WTO: Bali pact may run into rough weather, India toughens stance on food security
India's position is getting support from countries including South Africa, Cuba, Venezuela and other emerging economies.<br />
New Delhi: The WTO's Bali agreement may run into rough weather with the developed world dithering on their commitments to push forward India's food security and other issues concerning poor nations, officials said.
Making India's stand clear, an official said though the country is committed the trade facilitation agreement (TFA), which is dear to the developed world, it would not be possible for New Delhi to compromise on issues concerning food security and least developed nations (LDCs).
India's position is getting support from countries including South Africa, Cuba, Venezuela and other emerging economies.
"India is fully committed to TFA but it will not compromise on issues of its poor farmers and people and LDCs. Without finding a permanent solution to its public stock holding for food security purposes, India will not agree on TFA," the official said.
India is toughening its stand after WTO Director General Roberto Azevdo indicated that New Delhi should agree to TFA following "interim solution" to its food security issue.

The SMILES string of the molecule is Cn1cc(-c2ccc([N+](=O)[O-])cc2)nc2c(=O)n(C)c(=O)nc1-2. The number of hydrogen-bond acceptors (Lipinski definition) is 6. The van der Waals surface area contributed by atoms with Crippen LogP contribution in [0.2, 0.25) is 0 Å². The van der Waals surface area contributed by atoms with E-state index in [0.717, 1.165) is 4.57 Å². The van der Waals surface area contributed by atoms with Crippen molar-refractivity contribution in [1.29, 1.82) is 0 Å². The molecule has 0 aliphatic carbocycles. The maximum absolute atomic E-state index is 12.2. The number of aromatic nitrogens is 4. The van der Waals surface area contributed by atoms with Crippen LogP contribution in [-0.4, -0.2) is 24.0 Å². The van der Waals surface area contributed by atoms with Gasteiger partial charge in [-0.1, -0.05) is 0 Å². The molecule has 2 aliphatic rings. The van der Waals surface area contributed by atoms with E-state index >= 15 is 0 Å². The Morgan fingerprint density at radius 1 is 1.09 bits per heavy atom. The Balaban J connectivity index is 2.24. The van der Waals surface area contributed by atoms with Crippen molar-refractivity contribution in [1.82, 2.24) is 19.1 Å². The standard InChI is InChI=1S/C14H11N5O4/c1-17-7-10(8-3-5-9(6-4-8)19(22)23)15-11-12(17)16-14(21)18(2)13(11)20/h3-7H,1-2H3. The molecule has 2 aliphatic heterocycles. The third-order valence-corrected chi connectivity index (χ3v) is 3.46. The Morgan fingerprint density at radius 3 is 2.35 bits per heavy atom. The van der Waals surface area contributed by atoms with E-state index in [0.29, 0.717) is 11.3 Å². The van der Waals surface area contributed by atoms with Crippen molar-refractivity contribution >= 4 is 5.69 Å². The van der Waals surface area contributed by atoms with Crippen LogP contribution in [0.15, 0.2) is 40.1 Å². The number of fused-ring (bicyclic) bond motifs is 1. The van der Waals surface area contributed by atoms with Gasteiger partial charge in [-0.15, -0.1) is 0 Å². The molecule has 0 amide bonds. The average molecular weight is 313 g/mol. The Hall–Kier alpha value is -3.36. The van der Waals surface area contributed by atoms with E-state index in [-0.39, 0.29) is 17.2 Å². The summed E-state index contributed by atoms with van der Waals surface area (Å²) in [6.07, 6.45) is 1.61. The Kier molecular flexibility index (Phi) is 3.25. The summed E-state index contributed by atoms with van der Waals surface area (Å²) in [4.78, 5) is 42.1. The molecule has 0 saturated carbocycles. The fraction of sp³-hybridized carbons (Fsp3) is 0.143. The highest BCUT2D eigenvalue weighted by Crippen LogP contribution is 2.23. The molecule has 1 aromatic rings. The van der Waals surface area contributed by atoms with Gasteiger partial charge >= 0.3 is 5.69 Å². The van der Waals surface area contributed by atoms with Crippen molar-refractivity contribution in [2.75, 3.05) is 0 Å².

India, however, is wanting a permanent solution to save its food security programme from being challenged in the WTO as per the agreement reach at Bali in December last year, the official added.
"Bali agreement is a composite package and it cannot be implemented in silos," the official said adding the developed world including the US is pressuring the WTO to shift the goal post, a position which cannot be accepted by India.
In the WTO's Ministerial meeting in Bali in December last year, members had agreed to finalise on TFA and find a permanent solution to unhindered implementation of food security scheme so that these programmes did not attractany multilateral scrutiny.
The TFA, which aims at simplifying customs procedure, increasing transparency and reducing transactions cost, is being pushed by the US and other developed world as they seek to bolster their sagging economies through an unhindered international trade by way of a uniform and easy procedures at customs.
"The way their (the West) conduct has been in the last seven months, we along with other African countries are now coming to a conclusion that they are not working on a good faith. Once they get TFA, they have no intention of doing anyother thing. Hence, we are taking a tough stand," the official said.
India has also made its stand clear in the just-concluded BRICS trade ministers' meeting in Brazil. Commerce Minister Nirmala Sitharaman is expected to take up the issue with WTO chief, USTR and EU Trade Commissioner on the sidelines of G-20meeting in Sydney this week.
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